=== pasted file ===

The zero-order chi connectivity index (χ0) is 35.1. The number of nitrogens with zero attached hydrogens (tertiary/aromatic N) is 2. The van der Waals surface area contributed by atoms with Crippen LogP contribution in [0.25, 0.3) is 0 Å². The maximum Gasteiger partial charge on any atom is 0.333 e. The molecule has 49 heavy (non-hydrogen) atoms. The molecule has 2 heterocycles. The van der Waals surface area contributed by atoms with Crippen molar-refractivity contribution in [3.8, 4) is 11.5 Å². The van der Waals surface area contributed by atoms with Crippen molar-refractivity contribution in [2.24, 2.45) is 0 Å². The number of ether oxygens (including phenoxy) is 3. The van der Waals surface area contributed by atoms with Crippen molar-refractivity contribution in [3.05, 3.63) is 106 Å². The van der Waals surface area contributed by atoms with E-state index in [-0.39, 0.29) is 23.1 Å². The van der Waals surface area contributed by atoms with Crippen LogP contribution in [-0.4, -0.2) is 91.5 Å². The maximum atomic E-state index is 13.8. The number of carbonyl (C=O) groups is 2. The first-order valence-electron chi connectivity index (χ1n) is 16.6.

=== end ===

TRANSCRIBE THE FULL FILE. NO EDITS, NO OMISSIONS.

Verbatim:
The zero-order chi connectivity index (χ0) is 35.1. The number of nitrogens with zero attached hydrogens (tertiary/aromatic N) is 2. The van der Waals surface area contributed by atoms with Crippen LogP contribution in [0.25, 0.3) is 0 Å². The maximum Gasteiger partial charge on any atom is 0.333 e. The molecule has 49 heavy (non-hydrogen) atoms. The molecule has 2 heterocycles. The van der Waals surface area contributed by atoms with Crippen molar-refractivity contribution in [3.8, 4) is 11.5 Å². The van der Waals surface area contributed by atoms with Crippen molar-refractivity contribution in [2.24, 2.45) is 0 Å². The number of ether oxygens (including phenoxy) is 3. The van der Waals surface area contributed by atoms with Crippen molar-refractivity contribution in [3.05, 3.63) is 106 Å². The van der Waals surface area contributed by atoms with E-state index in [-0.39, 0.29) is 23.1 Å². The van der Waals surface area contributed by atoms with Crippen LogP contribution in [-0.4, -0.2) is 91.5 Å². The maximum atomic E-state index is 13.8. The number of carbonyl (C=O) groups is 2. The first-order valence-electron chi connectivity index (χ1n) is 16.6.